Have We Achieved King’s Beloved Community?
by Dr. Floyd Cobb
Note: Dr. Floyd Cobb wrote this post in 2020. We are re-publishing it this year, as the ideas remain relevant in 2021.
This year marks the 35th anniversary of the holiday celebrating the great Dr. Martin Luther King Jr., where Americans far and wide, take a moment to celebrate the monumental impact of an incredible figure in this nation’s march toward equality.
During this past weekend, in an effort to celebrate Dr. King’s legacy, attention shifted to speech at the march on Washington, as it usually does, which led to many asking the ubiquitous question of have we achieved Martin Luther King’s dream?
This is a question whose follow-ups will surely focus on whether or not we’ve reached a point where people are “…judged not by the color of their skin but by the content of their character…”
Now, I must admit that while I look forward to this holiday every year and the attention it draws to a man whose importance only increases each passing year, that I have grown weary by the annual debate.
In its yearly presentation, this debate is one that attempts to reduce the body of work of one of the greatest human beings this country has ever known to one line, in one speech given on a hot summer August day in 1963.
When we turned on news shows this past weekend, many were filled with commentators who offered arguments that attempt to either confirm or contradict our attainment of that dream and what he meant by it, which in turn will lead to educators on Tuesday asking similar questions of their students, on how far we’ve come or how much further we still need to go.
And while this question is routinely presented as essential, through a casual glance of Dr. King’s writings and speeches beyond this most famous one, it’s clear that the dream he envisioned was not simply about a time when “..little black boys and black girls will be able to join hands with little white boys and white girls as sisters and brothers...” but was firmly rooted in a philosophy he referred to as the Beloved Community.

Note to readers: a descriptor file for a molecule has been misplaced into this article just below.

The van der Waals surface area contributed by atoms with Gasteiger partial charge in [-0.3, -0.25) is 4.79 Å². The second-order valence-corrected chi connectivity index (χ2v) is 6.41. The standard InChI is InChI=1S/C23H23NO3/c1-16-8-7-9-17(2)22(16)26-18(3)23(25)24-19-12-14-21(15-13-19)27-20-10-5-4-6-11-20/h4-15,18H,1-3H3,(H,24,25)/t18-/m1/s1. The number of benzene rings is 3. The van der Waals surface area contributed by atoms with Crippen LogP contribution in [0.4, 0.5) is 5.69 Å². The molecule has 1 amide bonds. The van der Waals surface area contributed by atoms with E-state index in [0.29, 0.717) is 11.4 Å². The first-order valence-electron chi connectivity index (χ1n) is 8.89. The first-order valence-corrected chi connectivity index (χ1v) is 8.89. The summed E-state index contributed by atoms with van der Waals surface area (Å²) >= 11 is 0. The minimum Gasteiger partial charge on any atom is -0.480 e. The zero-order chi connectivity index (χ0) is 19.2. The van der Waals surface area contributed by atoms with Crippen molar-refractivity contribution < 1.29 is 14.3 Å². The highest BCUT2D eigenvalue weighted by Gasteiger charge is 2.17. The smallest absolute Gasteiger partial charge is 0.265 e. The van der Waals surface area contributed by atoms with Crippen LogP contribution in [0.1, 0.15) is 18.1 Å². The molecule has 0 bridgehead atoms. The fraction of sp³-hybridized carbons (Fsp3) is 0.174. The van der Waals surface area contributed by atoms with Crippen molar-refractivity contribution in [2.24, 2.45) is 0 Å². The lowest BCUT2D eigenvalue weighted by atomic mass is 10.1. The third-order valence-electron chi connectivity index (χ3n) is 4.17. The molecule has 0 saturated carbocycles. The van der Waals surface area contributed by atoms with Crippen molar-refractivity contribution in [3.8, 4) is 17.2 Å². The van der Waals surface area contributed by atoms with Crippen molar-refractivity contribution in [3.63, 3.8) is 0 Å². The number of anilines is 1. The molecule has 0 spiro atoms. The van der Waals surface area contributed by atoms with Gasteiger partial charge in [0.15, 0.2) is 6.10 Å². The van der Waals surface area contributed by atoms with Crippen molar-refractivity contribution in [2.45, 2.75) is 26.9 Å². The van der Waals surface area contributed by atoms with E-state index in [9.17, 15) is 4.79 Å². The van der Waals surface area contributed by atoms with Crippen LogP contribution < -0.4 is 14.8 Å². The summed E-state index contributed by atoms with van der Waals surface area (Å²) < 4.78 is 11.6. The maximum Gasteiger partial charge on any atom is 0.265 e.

Dr. King’s vision of a Beloved Community simply stated was one where all people were capable of treating one another as if they belonged. This community becomes possible when people see one another for their individual humanity while recognizing their inherent dignity relying upon as the King Center states as the “all-inclusive spirit of sisterhood and brotherhood.”
King argued that the attainment of this Beloved Community was only possible through the extension of love. However, the type of love that King described is needed to be extended to create a Beloved Community and was a far more radical version than what we commonly understand in our world today. He explains:
one of the great problems of history is that the concepts of love and power have usually been contrasted as opposites, polar opposites, so that love is identified with a resignation of power, and power with a denial of love….
…What is needed is a realization that power without love is reckless and abusive, and that love without power is sentimental and anemic. Power at its best is love implementing the demands of justice, and justice at its best is love correcting everything that stands against love….
With this said, on the 35th anniversary of the first holiday celebrating the life and legacy of Dr. Martin Luther King jr. the question I would encourage you to reflect on instead of the typical question about the “dream” is: are we closer to achieving King’s ideal of a Beloved Community?
And if the answer that question is no, then what are you doing about it?
My recommendation is to extend more love.
Floyd holds a Ph.D. in Curriculum and Instruction and is the author of the book, Leading While Black (2017) and co-author of the book, Interrogating Whiteness Relinquishing Power. He has also co-authored the article Meritocracy or complexity: problematizing racial disparities in mathematics assessment within the context of curricular structures, practices, and discourse (2015) and Navigating the Space between: Obama and the Postracial Myth (2013).